The week before Thanksgiving 2009 was a busy one for some legislators with an eye on our country's estate tax system. Through November 20, 2009 the tally of estate tax related bills has reached 20, including the two newest bills discussed below. The eleventh month does not translate into the eleventh hour, but we are quickly approaching what we would naturally think is the last possible time to act since the estate tax as we know it is set to change dramatically on January 1, 2010. I do not believe that the December 31, 2009 "deadline" is as much of a call to action as I once did. In fact, it would not surprise me to see little or no action by Congress prior to the end of 2009. If that is the case, I would not be surprised to see Congress address the estate tax issue with retroactive legislation. I have hoped for years that our lawmakers would take a more proactive approach, but I have grown less and less confident as each month and year has passed.
With that, let's turn our attention to the latest round of entrants (bills) in the estate tax lottery. The first bill, S. 2784, A bill to amend the Internal Revenue Code of 1986 to permanently extend the estate tax as in effect in 2009, and for other purposes, was introduced on November 17, 2009 by Sen. Thomas R. Carper (D-DE) and Sen. George V. Voinovich (R-OH). The highlights are as follows:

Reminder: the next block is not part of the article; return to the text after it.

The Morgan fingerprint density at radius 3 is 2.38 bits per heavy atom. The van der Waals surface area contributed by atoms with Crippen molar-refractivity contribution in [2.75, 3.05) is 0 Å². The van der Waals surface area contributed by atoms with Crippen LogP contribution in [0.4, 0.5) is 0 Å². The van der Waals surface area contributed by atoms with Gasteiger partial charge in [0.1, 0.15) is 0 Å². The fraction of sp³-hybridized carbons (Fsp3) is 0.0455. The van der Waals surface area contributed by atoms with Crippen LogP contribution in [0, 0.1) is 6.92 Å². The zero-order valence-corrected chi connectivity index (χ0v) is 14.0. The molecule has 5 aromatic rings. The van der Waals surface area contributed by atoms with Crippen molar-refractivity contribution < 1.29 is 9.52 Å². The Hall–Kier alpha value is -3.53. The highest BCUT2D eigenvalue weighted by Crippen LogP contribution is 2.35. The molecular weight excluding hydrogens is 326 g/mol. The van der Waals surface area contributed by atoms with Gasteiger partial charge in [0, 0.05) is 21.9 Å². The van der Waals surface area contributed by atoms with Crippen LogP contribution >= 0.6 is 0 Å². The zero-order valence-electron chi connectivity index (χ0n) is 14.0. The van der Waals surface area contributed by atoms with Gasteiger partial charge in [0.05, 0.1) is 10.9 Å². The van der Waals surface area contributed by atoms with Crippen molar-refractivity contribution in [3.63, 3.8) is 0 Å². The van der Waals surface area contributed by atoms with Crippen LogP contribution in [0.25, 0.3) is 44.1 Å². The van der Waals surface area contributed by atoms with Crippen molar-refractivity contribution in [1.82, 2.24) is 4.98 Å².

- Making the $3.5 million estate tax exemption permanent and indexing it for inflation starting in 2011;
- Tax rate of 45%;
- Unification of the gift and estate tax exemptions; and
- Portability of the exemption between spouses.
Late last week Rep. Earl Pomeroy (D-ND) introduced his second estate tax related bill this year. The most recent, H.R. 4154, Permanent Estate Tax Relief for Families, Farmers, and Small Businesses Act of 2009, was introduced on November 19, 2009. Rep. Pomeroy's earlier bill, H.R. 436, Certain Estate Tax Relief Act of 2009, was introduced in January and has received a fair amount of attention, mostly attributable to the restrictions it places on valuation discounts. The highlights of H.R. 4154 are as follows:
- Repeal of EGTRRA (a/k/a the 2001 Bush tax cuts)
- Making the $3.5 million estate tax exemption permanent;
- Freezing gift tax and estate tax rates at 45%
- Repeal of carryover basis rules